The U.S. Labor Department early Friday said that non-farm payrolls in the country grew by 257,000 in January, slightly more than what analysts had expected. The headline unemployment rate actually increased to 5.7 percent from 5.6 percent in December. But that, combined with other data released, is a positive development in one of the best jobs reports in decades.

Analysts and economists had been expecting around 237,000 jobs to be added in January and for the unemployment rate to tick down to 5.5 percent. The jobs number itself was roughly on-point, but the unemployment rate moved the other direction as many more people entered (or re-entered) the workforce, an encouraging sign and a reversal from the recent trend.

The expectations for job growth were tempered by recent layoffs in the oil production industry, a reaction to the plummeting price of crude. And indeed, the oil and mining industry saw job losses in January.

But that was one of the few industries that contracted in the month. Job gains were broad across a variety of industries: retail added 46,000; construction jobs grew by 39,000; healthcare employment was up 38,000; professional and technical services grew 33,000; and manufacturing jobs were up 22,000.

The segment which saw the most job losses in January was government, which lost 10,000 in the month.

As solid as the report was for plain job growth, it was the previous months’ revisions that made it historic. The Labor Department revised November and December job growth up by a nearly unprecedented 147,000. With the revision to November’s numbers – 423,000 jobs added — it makes that month the single best month for job growth in nearly two decades, with the only exception being the 2010 Census hiring that resulted in an unnaturally high reading in May 2010.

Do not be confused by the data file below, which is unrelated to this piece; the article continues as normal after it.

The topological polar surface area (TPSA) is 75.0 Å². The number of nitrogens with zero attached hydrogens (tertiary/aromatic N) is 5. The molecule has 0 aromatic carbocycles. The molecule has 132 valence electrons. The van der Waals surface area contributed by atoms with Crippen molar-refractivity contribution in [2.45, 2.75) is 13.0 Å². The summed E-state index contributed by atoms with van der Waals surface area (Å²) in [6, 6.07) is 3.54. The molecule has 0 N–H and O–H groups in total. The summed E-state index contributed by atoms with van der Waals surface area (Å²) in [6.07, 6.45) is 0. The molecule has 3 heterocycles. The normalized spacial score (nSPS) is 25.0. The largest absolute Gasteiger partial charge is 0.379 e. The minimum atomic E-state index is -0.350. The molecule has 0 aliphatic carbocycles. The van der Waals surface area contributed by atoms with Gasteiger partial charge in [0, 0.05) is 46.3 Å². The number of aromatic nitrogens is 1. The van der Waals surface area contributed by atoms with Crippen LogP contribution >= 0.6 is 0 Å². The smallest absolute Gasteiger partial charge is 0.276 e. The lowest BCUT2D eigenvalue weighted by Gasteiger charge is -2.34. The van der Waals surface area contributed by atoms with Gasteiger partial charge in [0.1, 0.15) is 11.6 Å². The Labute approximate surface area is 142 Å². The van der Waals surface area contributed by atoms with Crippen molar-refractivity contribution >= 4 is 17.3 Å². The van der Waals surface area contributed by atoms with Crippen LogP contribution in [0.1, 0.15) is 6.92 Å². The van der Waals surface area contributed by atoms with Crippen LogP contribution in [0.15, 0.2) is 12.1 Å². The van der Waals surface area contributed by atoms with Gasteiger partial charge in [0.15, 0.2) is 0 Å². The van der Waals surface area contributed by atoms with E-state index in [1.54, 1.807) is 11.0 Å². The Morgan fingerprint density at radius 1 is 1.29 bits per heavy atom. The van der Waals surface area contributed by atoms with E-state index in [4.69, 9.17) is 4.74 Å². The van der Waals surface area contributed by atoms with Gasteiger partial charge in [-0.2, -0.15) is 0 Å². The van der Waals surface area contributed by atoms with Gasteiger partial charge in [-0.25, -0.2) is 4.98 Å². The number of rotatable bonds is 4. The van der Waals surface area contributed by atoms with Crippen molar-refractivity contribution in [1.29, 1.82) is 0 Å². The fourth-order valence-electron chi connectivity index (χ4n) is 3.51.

job-gains-BLS-Jan-2015The American workforce grew by 703,000 in January, reversing a years-long trend of decline. The labor participation rate ticked up to 62.9 percent after steady declines; this moved the headline unemployment rate up to 5.7 percent for the month, an unexpected increase.

This move signals that more people are confident enough in the job market to officially re-entered and resume their search for jobs.

But even that isn’t the key figure for the debt industry in this report. While more people having more jobs, and even more people seeking out jobs, is good for the prospects of debt repayment, workers still need to get paid to resolve their debts. For months, wage growth has been maddeningly slow, even contracting in December.

That all changed in January with the report showing a 12 cent – or 0.5 percent – increase in average hourly earnings to $24.75. The increase was enough to push wage growth over the past 12 months to 2.2 percent, above inflation. In contrast, for 2014, wage growth came in under two percent.

While monitoring month-to-month jobs reports can be frustrating and even unproductive for ARM professionals, this particular report is so broadly great that it might signal a turnaround for the labor market, and thus, an improved environment for debt collection effectiveness.


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